The garden is looking very summery. The rudbeckia (black-eyed susan) is a big splash in the sea of color. The joe pye weed is glorious in its shades of pinky purple. There are lots of butterflies and humming birds.
A garden is a place to stop and observe. People miss so much if they do not take quiet time and enjoy the solitude. When you drive by the color and beauty are visible, but the amazing earth creations are even more beautiful up close.
One of those beauties is the Hydrangea bushes. This is the season for Hydrangeas. We planted a Hydrangea tree near the arbor in memory of Joe Monroe a few years ago, and it is just beautiful. We have some bushes that came out of Marion and Joe’s yard that are doing well for the first time this year.
Hydrangeas are the large showy flower in many older gardens. There are both bushes and trees and now with the new hybrids, the varieties are amazing. When I was younger, I was not fond of the big balloon-like flowers. My grandmother had some, and they would get all brown and messy when the flowers were spent. Gram never heard of deadheading. Now there are so many different varieties. I especially like the ones that are on Joe’s tree. They are kind of like a plume with a pointed end. When you look closer, it is flowers inside a flower. The large bloom is a mass of smaller, very dainty four-petal flowers. I have a newer hybrid of the hydrangea that starts in bloom pure white, but as the blossoms age they go from a pink to a darker maroon. It is in bloom for almost two months and the hummers love it.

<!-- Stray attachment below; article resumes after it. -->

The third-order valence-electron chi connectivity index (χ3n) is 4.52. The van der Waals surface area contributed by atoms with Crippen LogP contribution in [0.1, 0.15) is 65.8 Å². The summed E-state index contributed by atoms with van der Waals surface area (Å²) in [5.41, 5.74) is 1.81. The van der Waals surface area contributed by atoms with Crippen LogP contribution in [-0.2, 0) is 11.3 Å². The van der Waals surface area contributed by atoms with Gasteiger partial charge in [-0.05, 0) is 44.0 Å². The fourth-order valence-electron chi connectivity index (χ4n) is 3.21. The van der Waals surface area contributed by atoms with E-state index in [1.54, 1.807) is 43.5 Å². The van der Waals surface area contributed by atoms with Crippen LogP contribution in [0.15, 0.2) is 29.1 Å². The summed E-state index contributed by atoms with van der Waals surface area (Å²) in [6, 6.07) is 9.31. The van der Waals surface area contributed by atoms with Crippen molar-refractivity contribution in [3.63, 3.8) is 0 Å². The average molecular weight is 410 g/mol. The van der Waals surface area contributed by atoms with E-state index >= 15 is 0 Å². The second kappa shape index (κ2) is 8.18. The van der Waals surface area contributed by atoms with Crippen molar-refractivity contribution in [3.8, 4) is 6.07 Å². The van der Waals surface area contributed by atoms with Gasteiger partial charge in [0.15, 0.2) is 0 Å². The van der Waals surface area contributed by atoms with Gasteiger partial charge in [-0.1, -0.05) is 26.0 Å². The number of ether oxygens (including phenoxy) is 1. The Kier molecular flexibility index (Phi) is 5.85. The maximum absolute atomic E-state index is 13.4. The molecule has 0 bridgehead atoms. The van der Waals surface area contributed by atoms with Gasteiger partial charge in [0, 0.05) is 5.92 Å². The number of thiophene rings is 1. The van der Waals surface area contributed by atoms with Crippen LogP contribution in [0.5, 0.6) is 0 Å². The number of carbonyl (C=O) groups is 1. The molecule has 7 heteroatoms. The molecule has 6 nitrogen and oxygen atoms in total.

I have tried to propagate the hydrangea in my yard and started with cuttings. The books say that you can root them in water or plant them in starting soil and root tone. This did not work for my variety, so I decided to take a branch and bury it in the dirt. I did this last year, and this year it seems like they have taken but I am not taking any chances. I thought that I would cut the branch to the mother bush and leave it in the ground until spring. I really want one of these in the Ski Bowl garden. Gardening takes patience, and I am not too patient sometimes.
We need to do some replanting because the deer have found our garden. The hostas are like candy to the deer. They also love the phlox and the aster. Evelyn Greene asked me if I had trimmed her asters or if it was the deer. I wish I could teach them to trim in a straight line. Gardening in the Adirondacks can be a challenge. When picking out plants, ask about deer resistance. It will save you some headaches. There are some home remedies and some sprays that you can buy in the store, but it is easier to just find plants that they do not like.